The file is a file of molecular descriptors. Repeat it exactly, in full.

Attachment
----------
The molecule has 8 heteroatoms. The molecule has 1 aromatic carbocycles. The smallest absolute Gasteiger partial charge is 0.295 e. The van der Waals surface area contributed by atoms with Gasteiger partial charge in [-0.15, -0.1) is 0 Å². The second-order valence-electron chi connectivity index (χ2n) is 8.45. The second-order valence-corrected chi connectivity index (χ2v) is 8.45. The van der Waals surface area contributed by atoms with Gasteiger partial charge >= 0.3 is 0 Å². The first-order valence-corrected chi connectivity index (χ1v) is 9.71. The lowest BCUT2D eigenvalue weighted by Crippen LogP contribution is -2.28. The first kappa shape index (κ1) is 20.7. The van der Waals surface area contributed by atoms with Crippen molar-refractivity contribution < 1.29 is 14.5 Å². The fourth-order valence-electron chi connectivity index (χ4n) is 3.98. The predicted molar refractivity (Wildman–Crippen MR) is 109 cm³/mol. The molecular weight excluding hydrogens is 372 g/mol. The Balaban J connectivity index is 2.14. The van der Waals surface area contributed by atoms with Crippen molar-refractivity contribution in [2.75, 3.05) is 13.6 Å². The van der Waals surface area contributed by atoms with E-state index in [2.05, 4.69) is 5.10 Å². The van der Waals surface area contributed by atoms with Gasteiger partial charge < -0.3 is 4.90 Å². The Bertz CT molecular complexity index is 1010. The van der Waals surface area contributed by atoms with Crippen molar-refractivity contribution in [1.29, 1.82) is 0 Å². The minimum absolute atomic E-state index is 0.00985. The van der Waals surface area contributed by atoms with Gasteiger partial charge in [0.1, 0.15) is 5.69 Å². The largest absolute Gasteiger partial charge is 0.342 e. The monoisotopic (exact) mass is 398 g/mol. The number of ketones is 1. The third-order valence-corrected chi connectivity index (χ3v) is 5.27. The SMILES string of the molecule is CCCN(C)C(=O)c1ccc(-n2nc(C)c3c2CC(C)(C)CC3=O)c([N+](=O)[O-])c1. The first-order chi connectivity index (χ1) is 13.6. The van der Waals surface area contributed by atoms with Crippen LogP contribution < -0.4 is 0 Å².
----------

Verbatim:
The molecule has 8 heteroatoms. The molecule has 1 aromatic carbocycles. The smallest absolute Gasteiger partial charge is 0.295 e. The van der Waals surface area contributed by atoms with Gasteiger partial charge in [-0.15, -0.1) is 0 Å². The second-order valence-electron chi connectivity index (χ2n) is 8.45. The second-order valence-corrected chi connectivity index (χ2v) is 8.45. The van der Waals surface area contributed by atoms with Gasteiger partial charge >= 0.3 is 0 Å². The first-order valence-corrected chi connectivity index (χ1v) is 9.71. The lowest BCUT2D eigenvalue weighted by Crippen LogP contribution is -2.28. The first kappa shape index (κ1) is 20.7. The van der Waals surface area contributed by atoms with Crippen molar-refractivity contribution < 1.29 is 14.5 Å². The fourth-order valence-electron chi connectivity index (χ4n) is 3.98. The predicted molar refractivity (Wildman–Crippen MR) is 109 cm³/mol. The molecular weight excluding hydrogens is 372 g/mol. The Balaban J connectivity index is 2.14. The van der Waals surface area contributed by atoms with Crippen molar-refractivity contribution in [2.75, 3.05) is 13.6 Å². The van der Waals surface area contributed by atoms with E-state index in [2.05, 4.69) is 5.10 Å². The van der Waals surface area contributed by atoms with Gasteiger partial charge < -0.3 is 4.90 Å². The Bertz CT molecular complexity index is 1010. The van der Waals surface area contributed by atoms with Crippen molar-refractivity contribution in [1.29, 1.82) is 0 Å². The minimum absolute atomic E-state index is 0.00985. The van der Waals surface area contributed by atoms with Gasteiger partial charge in [0.1, 0.15) is 5.69 Å². The largest absolute Gasteiger partial charge is 0.342 e. The monoisotopic (exact) mass is 398 g/mol. The number of ketones is 1. The third-order valence-corrected chi connectivity index (χ3v) is 5.27. The SMILES string of the molecule is CCCN(C)C(=O)c1ccc(-n2nc(C)c3c2CC(C)(C)CC3=O)c([N+](=O)[O-])c1. The first-order chi connectivity index (χ1) is 13.6. The van der Waals surface area contributed by atoms with Crippen LogP contribution < -0.4 is 0 Å².